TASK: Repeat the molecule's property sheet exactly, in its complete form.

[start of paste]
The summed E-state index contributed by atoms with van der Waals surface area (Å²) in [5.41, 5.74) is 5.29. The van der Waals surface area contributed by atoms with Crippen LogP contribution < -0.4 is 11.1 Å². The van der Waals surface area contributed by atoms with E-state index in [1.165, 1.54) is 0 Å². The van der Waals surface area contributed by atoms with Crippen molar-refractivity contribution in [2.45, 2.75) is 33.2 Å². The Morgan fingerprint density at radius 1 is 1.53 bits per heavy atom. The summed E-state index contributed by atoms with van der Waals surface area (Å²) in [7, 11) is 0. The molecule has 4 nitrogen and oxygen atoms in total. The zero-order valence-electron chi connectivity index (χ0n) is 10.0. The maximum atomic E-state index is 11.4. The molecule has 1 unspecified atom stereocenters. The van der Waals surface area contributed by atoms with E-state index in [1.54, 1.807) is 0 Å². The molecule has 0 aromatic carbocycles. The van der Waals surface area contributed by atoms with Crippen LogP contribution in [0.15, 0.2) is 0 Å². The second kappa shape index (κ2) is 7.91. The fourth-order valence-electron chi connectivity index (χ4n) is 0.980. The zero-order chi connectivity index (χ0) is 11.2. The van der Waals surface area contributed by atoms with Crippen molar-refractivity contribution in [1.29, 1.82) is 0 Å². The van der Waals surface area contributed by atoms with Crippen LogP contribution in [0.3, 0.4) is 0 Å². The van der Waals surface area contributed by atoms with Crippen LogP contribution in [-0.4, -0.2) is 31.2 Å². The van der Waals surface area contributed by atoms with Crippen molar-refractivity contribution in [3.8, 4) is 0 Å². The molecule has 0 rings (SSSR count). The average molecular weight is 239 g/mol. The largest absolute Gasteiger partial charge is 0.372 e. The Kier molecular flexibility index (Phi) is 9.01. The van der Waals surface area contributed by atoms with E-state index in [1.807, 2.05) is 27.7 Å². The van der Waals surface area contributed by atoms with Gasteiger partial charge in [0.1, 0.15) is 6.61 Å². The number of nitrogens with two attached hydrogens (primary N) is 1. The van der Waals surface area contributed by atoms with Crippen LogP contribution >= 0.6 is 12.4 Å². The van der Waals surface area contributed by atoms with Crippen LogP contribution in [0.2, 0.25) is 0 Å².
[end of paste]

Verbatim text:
The summed E-state index contributed by atoms with van der Waals surface area (Å²) in [5.41, 5.74) is 5.29. The van der Waals surface area contributed by atoms with Crippen LogP contribution < -0.4 is 11.1 Å². The van der Waals surface area contributed by atoms with E-state index in [1.165, 1.54) is 0 Å². The van der Waals surface area contributed by atoms with Crippen molar-refractivity contribution in [2.45, 2.75) is 33.2 Å². The Morgan fingerprint density at radius 1 is 1.53 bits per heavy atom. The summed E-state index contributed by atoms with van der Waals surface area (Å²) in [7, 11) is 0. The molecule has 4 nitrogen and oxygen atoms in total. The zero-order valence-electron chi connectivity index (χ0n) is 10.0. The maximum atomic E-state index is 11.4. The molecule has 1 unspecified atom stereocenters. The van der Waals surface area contributed by atoms with E-state index in [1.54, 1.807) is 0 Å². The molecule has 0 aromatic carbocycles. The van der Waals surface area contributed by atoms with Crippen LogP contribution in [0.15, 0.2) is 0 Å². The second kappa shape index (κ2) is 7.91. The fourth-order valence-electron chi connectivity index (χ4n) is 0.980. The zero-order chi connectivity index (χ0) is 11.2. The van der Waals surface area contributed by atoms with Crippen molar-refractivity contribution in [1.29, 1.82) is 0 Å². The van der Waals surface area contributed by atoms with Crippen LogP contribution in [0.3, 0.4) is 0 Å². The van der Waals surface area contributed by atoms with Crippen LogP contribution in [-0.4, -0.2) is 31.2 Å². The van der Waals surface area contributed by atoms with Crippen molar-refractivity contribution in [3.8, 4) is 0 Å². The molecule has 0 rings (SSSR count). The average molecular weight is 239 g/mol. The largest absolute Gasteiger partial charge is 0.372 e. The Kier molecular flexibility index (Phi) is 9.01. The van der Waals surface area contributed by atoms with E-state index in [1.807, 2.05) is 27.7 Å². The van der Waals surface area contributed by atoms with Gasteiger partial charge in [0.1, 0.15) is 6.61 Å². The number of nitrogens with two attached hydrogens (primary N) is 1. The van der Waals surface area contributed by atoms with Crippen LogP contribution >= 0.6 is 12.4 Å². The van der Waals surface area contributed by atoms with Crippen LogP contribution in [0.2, 0.25) is 0 Å².